Here is an album completely out of left field. The artist is Norwegian musician and composer Jono El Grande and the album is titled Melody Of A Muddled Mason. The artist has been recording since 1999 and the release of his debut Utopian Dances. According to the artist he has been influenced by artists like Zappa, Gentle Giant, as well as the Canterbury Scene and RIO movements. After listening to Melody Of A Muddled Mason one thing became clear, it is an album of unbridled quirkiness with incredibly smart arrangements and excellent musicianship zigzagging between experimental art rock and avant prog. If there ever was an album difficult to pigeonhole it is this one. It is both melodic and discordant and I think that is what makes this so special. For an experimental rock/pop album that is so damn listenable it is a testament to the players ability to make off kilter music stick in your brain. The first track “Bach’s Beach” is a prime example. Quirky guitar and bass and Grande’s low baritone vocals make for a provocative listen with vibraphone adding a youthful playfulness. The music veers in different directions; experimental, progressive, classical, jazz, pop and rock music are all touched upon. The title track has a darker feel with strings adding a denser layer of sound. Eerie background effects and wild guitar extrapolations make for a truly unsettled listen. The third track “Lament X” is a short solo violin interlude with a classical bent. The quirkiness continues with “Violent Water Promenade” featuring a tasty bass and guitar groove and soaked with violin and cello. In “Abiding Swansong” there are equal doses of Rhodes, vibraphone sax giving this one an eclectic yet strangely catchy vibe. The more I listen to Melody Of A Muddled Mason the more I like it. Its complexity is not easy to get on first listen but over time I think anyone who appreciates the eclectic side of rock and pop will really dig it.The musicians are:
Jono El Grande (guitars, vocals, percussion, farfisa, piano)
Erik Løkra (alto, tenor and baritone saxophones, flute)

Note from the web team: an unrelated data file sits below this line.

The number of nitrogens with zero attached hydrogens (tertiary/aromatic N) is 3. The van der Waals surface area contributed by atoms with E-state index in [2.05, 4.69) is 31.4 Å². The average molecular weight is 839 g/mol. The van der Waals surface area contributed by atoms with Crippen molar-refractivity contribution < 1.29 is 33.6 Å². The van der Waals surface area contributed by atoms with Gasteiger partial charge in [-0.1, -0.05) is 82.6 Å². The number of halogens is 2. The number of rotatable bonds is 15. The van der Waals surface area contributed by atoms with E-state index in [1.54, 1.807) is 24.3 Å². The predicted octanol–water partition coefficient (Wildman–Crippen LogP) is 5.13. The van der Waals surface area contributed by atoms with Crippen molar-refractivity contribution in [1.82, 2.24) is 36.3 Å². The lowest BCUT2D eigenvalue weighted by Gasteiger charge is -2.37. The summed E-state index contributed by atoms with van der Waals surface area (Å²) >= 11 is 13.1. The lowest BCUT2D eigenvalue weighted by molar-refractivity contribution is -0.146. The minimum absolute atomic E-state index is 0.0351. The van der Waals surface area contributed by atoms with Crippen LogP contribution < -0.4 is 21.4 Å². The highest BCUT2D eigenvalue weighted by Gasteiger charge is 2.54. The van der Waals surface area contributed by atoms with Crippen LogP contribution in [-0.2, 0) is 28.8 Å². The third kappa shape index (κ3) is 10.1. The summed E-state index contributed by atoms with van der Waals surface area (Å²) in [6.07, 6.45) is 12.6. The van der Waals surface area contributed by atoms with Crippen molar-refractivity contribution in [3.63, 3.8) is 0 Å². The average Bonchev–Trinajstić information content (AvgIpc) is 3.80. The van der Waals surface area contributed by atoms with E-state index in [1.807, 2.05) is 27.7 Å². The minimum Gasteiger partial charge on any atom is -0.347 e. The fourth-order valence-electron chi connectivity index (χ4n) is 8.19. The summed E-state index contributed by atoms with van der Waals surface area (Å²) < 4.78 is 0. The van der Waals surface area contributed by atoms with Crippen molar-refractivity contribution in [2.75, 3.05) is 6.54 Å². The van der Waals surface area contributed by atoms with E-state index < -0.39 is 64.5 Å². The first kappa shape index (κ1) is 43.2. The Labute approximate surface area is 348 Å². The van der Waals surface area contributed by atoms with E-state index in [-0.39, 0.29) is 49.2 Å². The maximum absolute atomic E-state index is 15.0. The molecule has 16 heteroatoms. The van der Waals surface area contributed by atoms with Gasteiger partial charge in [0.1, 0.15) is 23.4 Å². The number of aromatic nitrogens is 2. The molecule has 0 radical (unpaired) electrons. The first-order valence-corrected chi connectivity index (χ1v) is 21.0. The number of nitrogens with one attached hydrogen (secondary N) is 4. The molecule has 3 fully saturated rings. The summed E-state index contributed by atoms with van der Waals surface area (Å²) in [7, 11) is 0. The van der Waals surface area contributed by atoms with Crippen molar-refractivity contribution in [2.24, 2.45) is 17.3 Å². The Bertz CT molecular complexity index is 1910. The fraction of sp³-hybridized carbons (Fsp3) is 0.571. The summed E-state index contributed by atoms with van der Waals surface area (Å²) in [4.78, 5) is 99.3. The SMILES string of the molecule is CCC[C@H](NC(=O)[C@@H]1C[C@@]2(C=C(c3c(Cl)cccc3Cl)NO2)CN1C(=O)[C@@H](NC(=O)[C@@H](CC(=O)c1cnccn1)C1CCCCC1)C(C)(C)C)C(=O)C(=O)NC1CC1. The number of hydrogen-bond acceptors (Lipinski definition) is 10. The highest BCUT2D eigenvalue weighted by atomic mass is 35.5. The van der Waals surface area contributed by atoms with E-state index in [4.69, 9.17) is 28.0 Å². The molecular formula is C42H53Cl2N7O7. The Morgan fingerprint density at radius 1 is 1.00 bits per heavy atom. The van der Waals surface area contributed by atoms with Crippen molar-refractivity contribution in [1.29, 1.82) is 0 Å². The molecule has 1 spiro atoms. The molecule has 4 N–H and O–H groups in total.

Anders Kregnes Hansen (vibraphone)
Torgeir Koppang (Fender Rhodes)
Terje Engen (drums)
Eivind Henjum (bass)



Jono El Grande is the stage name of Jon Andreas Håtun (July 29, 1973 – ).
Jono El Grande is an autodidactic Norwegian composer, band leader, guitarist and conductor. He cites as his major sources of influence Captain Beefheart, ’60s Frank Zappa, King Crimson, Igor Stravinsky and Art Rock.
Although Jono El Grande is enjoying modest growth on the European avant-garde scene, he is most well known in his own country for his eccentric and amusing performance art/dada-inspired live shows. In 2000 he formed The Jono El Grande Orchestra, renamed Jono El Grande & The Luxury Band in 2005. From 1995 – 1998 he formed various band projects leading to the presence of Jono El Grande & The Luxury Band: Menü Tizz Aura (1995 – 96), The Gringo Quartet (1996), Grande Corpse (1996), Vidunderlige Vidda (The Wonderful Mountain Plateau or La Dolce Vidda) (1996 – 98). In the years 1990 – 1992, Jono El Grande assembled a series concept bands intended for one-night performances and recordings and/or rehearsings only: Mannes Fatales, The Terror Duo, Black Satan, The Pez Dispensers, Acetaded Beat, As Drosera in addition to a handful of school bands formed to mark end-of-term celebrations and similar occasions.
Jono El Grande has released five albums in addition to contribute with compositions on other projects (both Rune Grammofons anniversary albums “Money Will Ruin Everything 1 & 2” and on “Wire Tapper #21”, the avant-garde music magazine The Wire’s 21st edition of their CD series). Jono El Grande served as festival composer for Happy Days 2007, presented by Ny Musikk, the Norwegian section of ISCM – International Society For Contemporary Music.


Scroll to Top